The Cairo Transport Authority runs a fairly efficient bus service but buses in Cairo are overcrowded and you’re likely to get your pockets picked in the crush. You can hail a private taxi from the airport or your hotel but if you don’t negotiate a fixed price up front, you could be stung by a con-artist driver demanding a ridiculous fare.

There are a few options for holidaymakers in Egypt which are suitable for short trips to reach the popular markets, museums and antiquities in Cairo:

Cairo metro rail

The best way to get around Cairo is by underground train. The metro system is clean, affordable and extremely efficient. There are 3 lines that converge in the centre of Cairo; with one line taking passengers to the Egyptian Museum and another to Cairo International Airport.

If you are a women travelling on your own in Egypt; board the middle cars because these are reserved for women only and you can avoid unwanted attention that female passengers often experience.


This is a scooter with seats. The drivers like to customise their tuk-tuks and they’re a popular with youngsters because they’re reasonably affordable.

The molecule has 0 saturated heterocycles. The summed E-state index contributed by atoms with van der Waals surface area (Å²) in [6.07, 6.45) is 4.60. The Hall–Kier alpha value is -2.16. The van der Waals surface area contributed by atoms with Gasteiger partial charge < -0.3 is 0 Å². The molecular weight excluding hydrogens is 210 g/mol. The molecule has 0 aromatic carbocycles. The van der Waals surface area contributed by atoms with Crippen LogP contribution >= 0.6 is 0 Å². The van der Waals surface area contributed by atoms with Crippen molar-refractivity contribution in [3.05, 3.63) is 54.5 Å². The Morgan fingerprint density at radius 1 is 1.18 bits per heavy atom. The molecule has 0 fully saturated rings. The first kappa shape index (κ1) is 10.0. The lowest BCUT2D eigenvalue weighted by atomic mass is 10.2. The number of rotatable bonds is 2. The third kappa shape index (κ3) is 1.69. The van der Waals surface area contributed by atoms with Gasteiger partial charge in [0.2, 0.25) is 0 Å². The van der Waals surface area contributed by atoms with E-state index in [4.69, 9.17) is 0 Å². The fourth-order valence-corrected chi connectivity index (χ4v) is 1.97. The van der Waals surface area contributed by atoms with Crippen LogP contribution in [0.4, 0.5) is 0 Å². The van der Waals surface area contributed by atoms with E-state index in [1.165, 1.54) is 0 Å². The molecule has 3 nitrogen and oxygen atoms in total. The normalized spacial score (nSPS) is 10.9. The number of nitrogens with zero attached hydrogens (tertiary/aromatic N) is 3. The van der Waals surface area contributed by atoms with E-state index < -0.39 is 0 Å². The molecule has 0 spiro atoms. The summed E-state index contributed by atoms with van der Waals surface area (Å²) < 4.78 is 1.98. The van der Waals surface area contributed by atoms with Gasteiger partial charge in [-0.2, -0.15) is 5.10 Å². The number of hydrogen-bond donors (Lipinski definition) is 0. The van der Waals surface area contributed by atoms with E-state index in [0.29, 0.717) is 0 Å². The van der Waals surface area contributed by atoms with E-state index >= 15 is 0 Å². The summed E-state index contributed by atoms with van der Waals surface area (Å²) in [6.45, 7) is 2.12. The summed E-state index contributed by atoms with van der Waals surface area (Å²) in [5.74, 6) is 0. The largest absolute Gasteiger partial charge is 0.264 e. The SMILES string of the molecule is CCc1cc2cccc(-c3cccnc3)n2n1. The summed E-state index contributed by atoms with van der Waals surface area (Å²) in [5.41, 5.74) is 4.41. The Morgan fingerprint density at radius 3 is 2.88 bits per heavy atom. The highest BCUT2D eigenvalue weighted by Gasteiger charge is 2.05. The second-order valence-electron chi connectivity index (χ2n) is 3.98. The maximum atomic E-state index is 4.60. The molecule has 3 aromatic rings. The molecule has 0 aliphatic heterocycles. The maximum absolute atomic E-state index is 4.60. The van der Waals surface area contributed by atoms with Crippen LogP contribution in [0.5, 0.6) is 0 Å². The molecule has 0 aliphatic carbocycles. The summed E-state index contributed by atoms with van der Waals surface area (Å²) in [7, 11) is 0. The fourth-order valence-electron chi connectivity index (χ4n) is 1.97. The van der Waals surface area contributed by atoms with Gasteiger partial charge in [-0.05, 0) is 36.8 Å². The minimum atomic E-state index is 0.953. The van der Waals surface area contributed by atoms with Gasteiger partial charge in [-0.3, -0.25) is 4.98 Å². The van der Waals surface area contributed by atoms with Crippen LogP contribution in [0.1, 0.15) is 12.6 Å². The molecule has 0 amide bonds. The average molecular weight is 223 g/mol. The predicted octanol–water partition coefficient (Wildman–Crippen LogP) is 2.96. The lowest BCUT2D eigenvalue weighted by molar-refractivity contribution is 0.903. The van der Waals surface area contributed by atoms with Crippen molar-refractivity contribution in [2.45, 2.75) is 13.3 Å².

Same-sex relationships are not widely accepted or approved of in Egypt, particularly among traditional Islamic citizens who find the idea to be immoral, scandalous and/or offensive. Egyptian law doesn’t explicitly criminalise homosexuality or transgender behaviour as the Egyptian legal system is governed by civil law rather than religious doctrines and ideals.

The LGBT community in Egypt has become for visible in recent years and there are more and more bars and nightclubs opening up in the main towns and cities which cater exclusively for gays.


Be vigilante

Take care when walking around Cairo and the popular tourist towns in Egypt. Pickpocketing, bag snatching and petty theft of phones, wallets and cameras is fairly common in crowded market areas. Avoid attracting unwanted attention to yourself; don’t flash fancy camera equipment, cash or expensive jewelry. Leave your valuables at home or in a safe in your hotel.

Avoid at all costs walking around after dark, particularly if you’re a women on your own. Most crimes committed in the city are non-violent but it’s not worth taking the risk. At the very least, a mugging where you lose your camera, phone and possibly important documents can derail your holiday plans.

Don’t do drugs

The possession, use and trafficking of drugs in Egypt is illegal and offenders will be fined heavily and face potential jail time. Do not offer to carry a package from an unknown of suspicious source in your luggage as you risk being used as a drug mule.

Be careful what you photograph